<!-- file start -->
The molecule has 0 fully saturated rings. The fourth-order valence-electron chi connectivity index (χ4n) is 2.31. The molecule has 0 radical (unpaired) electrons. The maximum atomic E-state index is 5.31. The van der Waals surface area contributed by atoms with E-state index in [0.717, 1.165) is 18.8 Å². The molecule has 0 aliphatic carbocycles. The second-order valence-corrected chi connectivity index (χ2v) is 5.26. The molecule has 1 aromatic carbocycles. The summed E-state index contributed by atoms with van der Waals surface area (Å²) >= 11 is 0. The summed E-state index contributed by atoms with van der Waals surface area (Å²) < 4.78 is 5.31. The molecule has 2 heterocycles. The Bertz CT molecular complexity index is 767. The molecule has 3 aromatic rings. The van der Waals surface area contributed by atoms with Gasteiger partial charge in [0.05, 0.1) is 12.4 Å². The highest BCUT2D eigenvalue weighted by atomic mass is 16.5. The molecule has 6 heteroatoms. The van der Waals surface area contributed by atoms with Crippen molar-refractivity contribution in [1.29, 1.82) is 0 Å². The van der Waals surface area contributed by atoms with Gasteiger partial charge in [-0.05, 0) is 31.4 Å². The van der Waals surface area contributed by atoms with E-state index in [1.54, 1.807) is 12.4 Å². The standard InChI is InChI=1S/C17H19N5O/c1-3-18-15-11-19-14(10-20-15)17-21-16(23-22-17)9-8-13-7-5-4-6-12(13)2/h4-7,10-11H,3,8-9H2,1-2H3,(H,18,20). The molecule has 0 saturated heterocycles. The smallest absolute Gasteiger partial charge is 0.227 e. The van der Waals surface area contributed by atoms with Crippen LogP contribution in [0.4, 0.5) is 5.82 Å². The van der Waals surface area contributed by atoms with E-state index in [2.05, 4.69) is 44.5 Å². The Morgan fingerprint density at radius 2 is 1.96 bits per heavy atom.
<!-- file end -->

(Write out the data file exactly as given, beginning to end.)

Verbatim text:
The molecule has 0 fully saturated rings. The fourth-order valence-electron chi connectivity index (χ4n) is 2.31. The molecule has 0 radical (unpaired) electrons. The maximum atomic E-state index is 5.31. The van der Waals surface area contributed by atoms with E-state index in [0.717, 1.165) is 18.8 Å². The molecule has 0 aliphatic carbocycles. The second-order valence-corrected chi connectivity index (χ2v) is 5.26. The molecule has 1 aromatic carbocycles. The summed E-state index contributed by atoms with van der Waals surface area (Å²) >= 11 is 0. The summed E-state index contributed by atoms with van der Waals surface area (Å²) < 4.78 is 5.31. The molecule has 2 heterocycles. The Bertz CT molecular complexity index is 767. The molecule has 3 aromatic rings. The van der Waals surface area contributed by atoms with Gasteiger partial charge in [0.05, 0.1) is 12.4 Å². The highest BCUT2D eigenvalue weighted by atomic mass is 16.5. The molecule has 6 heteroatoms. The van der Waals surface area contributed by atoms with Crippen molar-refractivity contribution in [1.29, 1.82) is 0 Å². The van der Waals surface area contributed by atoms with Gasteiger partial charge in [-0.05, 0) is 31.4 Å². The van der Waals surface area contributed by atoms with E-state index in [1.54, 1.807) is 12.4 Å². The standard InChI is InChI=1S/C17H19N5O/c1-3-18-15-11-19-14(10-20-15)17-21-16(23-22-17)9-8-13-7-5-4-6-12(13)2/h4-7,10-11H,3,8-9H2,1-2H3,(H,18,20). The molecule has 0 saturated heterocycles. The smallest absolute Gasteiger partial charge is 0.227 e. The van der Waals surface area contributed by atoms with Crippen LogP contribution in [0.4, 0.5) is 5.82 Å². The van der Waals surface area contributed by atoms with E-state index in [2.05, 4.69) is 44.5 Å². The Morgan fingerprint density at radius 2 is 1.96 bits per heavy atom.